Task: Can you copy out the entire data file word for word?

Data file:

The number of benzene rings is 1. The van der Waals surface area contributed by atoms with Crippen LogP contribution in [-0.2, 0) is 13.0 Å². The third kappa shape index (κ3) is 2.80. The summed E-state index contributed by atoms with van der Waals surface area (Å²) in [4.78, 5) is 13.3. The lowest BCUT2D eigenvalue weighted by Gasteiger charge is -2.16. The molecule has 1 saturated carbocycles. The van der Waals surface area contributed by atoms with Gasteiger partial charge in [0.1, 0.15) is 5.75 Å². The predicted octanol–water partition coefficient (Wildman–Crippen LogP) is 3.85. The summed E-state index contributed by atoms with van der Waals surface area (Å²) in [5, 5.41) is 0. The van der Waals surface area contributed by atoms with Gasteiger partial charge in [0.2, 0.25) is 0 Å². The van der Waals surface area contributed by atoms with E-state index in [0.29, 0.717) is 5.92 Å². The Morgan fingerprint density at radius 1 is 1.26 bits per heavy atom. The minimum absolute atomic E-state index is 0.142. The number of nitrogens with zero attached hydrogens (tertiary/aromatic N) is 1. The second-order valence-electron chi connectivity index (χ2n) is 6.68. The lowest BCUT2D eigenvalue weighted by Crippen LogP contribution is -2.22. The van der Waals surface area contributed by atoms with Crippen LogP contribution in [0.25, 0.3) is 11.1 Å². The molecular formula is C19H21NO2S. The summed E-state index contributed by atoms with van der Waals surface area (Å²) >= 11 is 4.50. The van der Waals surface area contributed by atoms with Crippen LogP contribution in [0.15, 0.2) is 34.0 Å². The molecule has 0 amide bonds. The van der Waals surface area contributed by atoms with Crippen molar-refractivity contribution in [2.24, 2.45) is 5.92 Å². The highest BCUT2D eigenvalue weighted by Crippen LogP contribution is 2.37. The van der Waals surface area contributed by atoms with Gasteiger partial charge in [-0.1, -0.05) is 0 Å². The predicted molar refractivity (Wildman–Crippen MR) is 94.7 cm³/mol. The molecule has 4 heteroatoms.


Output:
The number of benzene rings is 1. The van der Waals surface area contributed by atoms with Crippen LogP contribution in [-0.2, 0) is 13.0 Å². The third kappa shape index (κ3) is 2.80. The summed E-state index contributed by atoms with van der Waals surface area (Å²) in [4.78, 5) is 13.3. The lowest BCUT2D eigenvalue weighted by Gasteiger charge is -2.16. The molecule has 1 saturated carbocycles. The van der Waals surface area contributed by atoms with Gasteiger partial charge in [0.1, 0.15) is 5.75 Å². The predicted octanol–water partition coefficient (Wildman–Crippen LogP) is 3.85. The summed E-state index contributed by atoms with van der Waals surface area (Å²) in [5, 5.41) is 0. The van der Waals surface area contributed by atoms with Gasteiger partial charge in [0.2, 0.25) is 0 Å². The van der Waals surface area contributed by atoms with E-state index in [0.29, 0.717) is 5.92 Å². The Morgan fingerprint density at radius 1 is 1.26 bits per heavy atom. The minimum absolute atomic E-state index is 0.142. The number of nitrogens with zero attached hydrogens (tertiary/aromatic N) is 1. The second-order valence-electron chi connectivity index (χ2n) is 6.68. The lowest BCUT2D eigenvalue weighted by Crippen LogP contribution is -2.22. The van der Waals surface area contributed by atoms with Crippen LogP contribution in [0.25, 0.3) is 11.1 Å². The molecular formula is C19H21NO2S. The summed E-state index contributed by atoms with van der Waals surface area (Å²) >= 11 is 4.50. The van der Waals surface area contributed by atoms with Crippen LogP contribution in [0.15, 0.2) is 34.0 Å². The molecule has 0 amide bonds. The van der Waals surface area contributed by atoms with Crippen molar-refractivity contribution in [2.24, 2.45) is 5.92 Å². The highest BCUT2D eigenvalue weighted by Crippen LogP contribution is 2.37. The van der Waals surface area contributed by atoms with Gasteiger partial charge in [-0.1, -0.05) is 0 Å². The predicted molar refractivity (Wildman–Crippen MR) is 94.7 cm³/mol. The molecule has 4 heteroatoms.